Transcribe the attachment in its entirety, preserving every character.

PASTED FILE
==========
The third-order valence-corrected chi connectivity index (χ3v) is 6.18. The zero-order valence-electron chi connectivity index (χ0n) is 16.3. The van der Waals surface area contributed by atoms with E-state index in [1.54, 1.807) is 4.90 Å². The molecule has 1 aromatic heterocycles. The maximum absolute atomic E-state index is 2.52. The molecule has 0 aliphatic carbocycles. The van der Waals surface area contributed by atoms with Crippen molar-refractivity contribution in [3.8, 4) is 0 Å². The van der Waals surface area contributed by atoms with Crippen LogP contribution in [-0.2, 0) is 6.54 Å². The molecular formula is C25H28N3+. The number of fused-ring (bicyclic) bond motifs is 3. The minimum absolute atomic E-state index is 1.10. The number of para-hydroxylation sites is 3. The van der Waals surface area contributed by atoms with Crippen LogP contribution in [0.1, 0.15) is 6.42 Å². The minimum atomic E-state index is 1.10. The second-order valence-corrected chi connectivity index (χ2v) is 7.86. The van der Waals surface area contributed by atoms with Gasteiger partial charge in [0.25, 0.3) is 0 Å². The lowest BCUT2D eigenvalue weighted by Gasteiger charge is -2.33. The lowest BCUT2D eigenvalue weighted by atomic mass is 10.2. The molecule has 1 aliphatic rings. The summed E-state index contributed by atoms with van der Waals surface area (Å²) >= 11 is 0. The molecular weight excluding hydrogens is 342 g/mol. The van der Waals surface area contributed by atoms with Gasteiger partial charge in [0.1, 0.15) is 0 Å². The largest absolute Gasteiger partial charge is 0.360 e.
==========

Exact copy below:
The third-order valence-corrected chi connectivity index (χ3v) is 6.18. The zero-order valence-electron chi connectivity index (χ0n) is 16.3. The van der Waals surface area contributed by atoms with E-state index in [1.54, 1.807) is 4.90 Å². The molecule has 1 aromatic heterocycles. The maximum absolute atomic E-state index is 2.52. The molecule has 0 aliphatic carbocycles. The van der Waals surface area contributed by atoms with Crippen molar-refractivity contribution in [3.8, 4) is 0 Å². The van der Waals surface area contributed by atoms with Crippen LogP contribution in [-0.2, 0) is 6.54 Å². The molecular formula is C25H28N3+. The number of fused-ring (bicyclic) bond motifs is 3. The minimum absolute atomic E-state index is 1.10. The number of para-hydroxylation sites is 3. The van der Waals surface area contributed by atoms with Crippen LogP contribution in [0.1, 0.15) is 6.42 Å². The minimum atomic E-state index is 1.10. The second-order valence-corrected chi connectivity index (χ2v) is 7.86. The van der Waals surface area contributed by atoms with Gasteiger partial charge in [0.25, 0.3) is 0 Å². The lowest BCUT2D eigenvalue weighted by Gasteiger charge is -2.33. The lowest BCUT2D eigenvalue weighted by atomic mass is 10.2. The molecule has 1 aliphatic rings. The summed E-state index contributed by atoms with van der Waals surface area (Å²) >= 11 is 0. The molecular weight excluding hydrogens is 342 g/mol. The van der Waals surface area contributed by atoms with Gasteiger partial charge in [0.1, 0.15) is 0 Å². The largest absolute Gasteiger partial charge is 0.360 e.